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Old 06-21-2020, 01:33 PM
 
11,797 posts, read 13,682,224 times
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Quote:
Originally Posted by winterbird View Post
Thank you. Yes these teens cannot see any other way except social media "friends". That at its core it's a rejection issue is great insight. I will attack it from that angle and assist with self esteem building.
I'm not a social media fan but I have noticed a few things:

1. Most huge social media fans have a better "online life" than actual life. You can really be who you want online but in reality you could be just sitting on your mom's couch at 25 doing nothing.

2. I have noticed many people are friend collectors. 800-1000 friends on facebook yet in real life they don't know many people. I went to a high school reunion and got facebook friend requests from 3 girls that saw me there yet didn't say a single word to me in person? I declined their requests.

3. Want a test of true friends? On facebook I put my birthday as Halloween (its not). 30-40 people wish me a happy birthday and real friends text and say "dude your birthday isn't Halloween!"

I'm not a teen but I've seen how social media can make or break a kid fast.
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Old 06-21-2020, 01:46 PM
 
11,140 posts, read 7,348,824 times
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Quote:
Originally Posted by winterbird View Post
Does anyone have any good insight or resources to help teens coping with the anxiety and depression when social media friends delete, cancel, or give the silent treatment?

Of course, the best course of action/inaction is to stay off of social media. That's not going to happen with many teens. It's hurtful to have an argument with a "friend" and then discover that you've been unfriended/unfollowed. I'm just needing some feedback and insight to help teens gain a healthy perspective on this type of behavior.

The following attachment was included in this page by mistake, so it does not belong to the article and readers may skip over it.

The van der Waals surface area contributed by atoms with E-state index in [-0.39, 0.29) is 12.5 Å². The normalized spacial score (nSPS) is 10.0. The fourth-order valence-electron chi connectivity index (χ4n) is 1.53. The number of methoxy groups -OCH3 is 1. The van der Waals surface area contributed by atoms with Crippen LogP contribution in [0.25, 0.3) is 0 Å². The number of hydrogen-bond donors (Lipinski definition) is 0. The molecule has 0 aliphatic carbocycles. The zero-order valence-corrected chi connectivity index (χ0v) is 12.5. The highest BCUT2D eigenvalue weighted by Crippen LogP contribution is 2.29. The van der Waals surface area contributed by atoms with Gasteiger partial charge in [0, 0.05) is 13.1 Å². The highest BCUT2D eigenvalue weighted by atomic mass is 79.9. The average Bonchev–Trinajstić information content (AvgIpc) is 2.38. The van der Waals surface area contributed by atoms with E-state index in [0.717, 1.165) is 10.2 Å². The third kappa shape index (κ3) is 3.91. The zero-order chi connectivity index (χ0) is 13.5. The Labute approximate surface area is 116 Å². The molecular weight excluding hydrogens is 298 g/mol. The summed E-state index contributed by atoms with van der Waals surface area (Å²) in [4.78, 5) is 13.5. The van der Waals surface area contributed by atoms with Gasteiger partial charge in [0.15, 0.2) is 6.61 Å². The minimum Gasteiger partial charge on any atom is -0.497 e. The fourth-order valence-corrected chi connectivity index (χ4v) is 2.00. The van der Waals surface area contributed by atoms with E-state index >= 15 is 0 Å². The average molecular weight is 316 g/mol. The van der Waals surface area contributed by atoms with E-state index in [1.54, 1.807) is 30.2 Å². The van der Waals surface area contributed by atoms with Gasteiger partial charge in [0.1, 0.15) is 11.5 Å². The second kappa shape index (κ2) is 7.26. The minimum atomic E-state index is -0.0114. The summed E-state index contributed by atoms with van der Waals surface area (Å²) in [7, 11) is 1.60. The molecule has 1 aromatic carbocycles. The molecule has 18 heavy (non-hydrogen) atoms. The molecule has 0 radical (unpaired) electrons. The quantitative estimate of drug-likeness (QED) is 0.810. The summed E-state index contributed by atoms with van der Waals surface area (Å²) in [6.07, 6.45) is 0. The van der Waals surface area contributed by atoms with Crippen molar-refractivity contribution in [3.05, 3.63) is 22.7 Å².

I appreciate any responses.



Yeah, get off and stay off social media! There is NO "healthy perspective" to social media! Period!



That, or grow a set and live with it. After all, THAT'S LIFE!
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Old 06-21-2020, 03:09 PM
 
Location: California
31,907 posts, read 35,239,071 times
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Let them know it's real easy to friend/unfriend, follow/unfollow online and that doesn't represent real life. It's also usually temporary, a kneejerk reaction to a tiff of some sort. Usually it resolves itself.

And since I know it's near impossible to keep anyone off SM these days their best bet is to just use it in specific ways. Don't conduct serious conversations online and don't fall into the trap of jumping on someone just because another friend has a problem with them at that moment (again, temporary!). My kids are older and the first gen to jump online this way, back in the days of AIM. Now they rarely use it at all because of the lessons they learned and the crap they endued when they centered Social Media instead of real life.
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Old 06-21-2020, 03:34 PM
 
1,382 posts, read 780,687 times
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Quote:
Originally Posted by Ceece View Post
Let them know it's real easy to friend/unfriend, follow/unfollow online and that doesn't represent real life. It's also usually temporary, a kneejerk reaction to a tiff of some sort. Usually it resolves itself.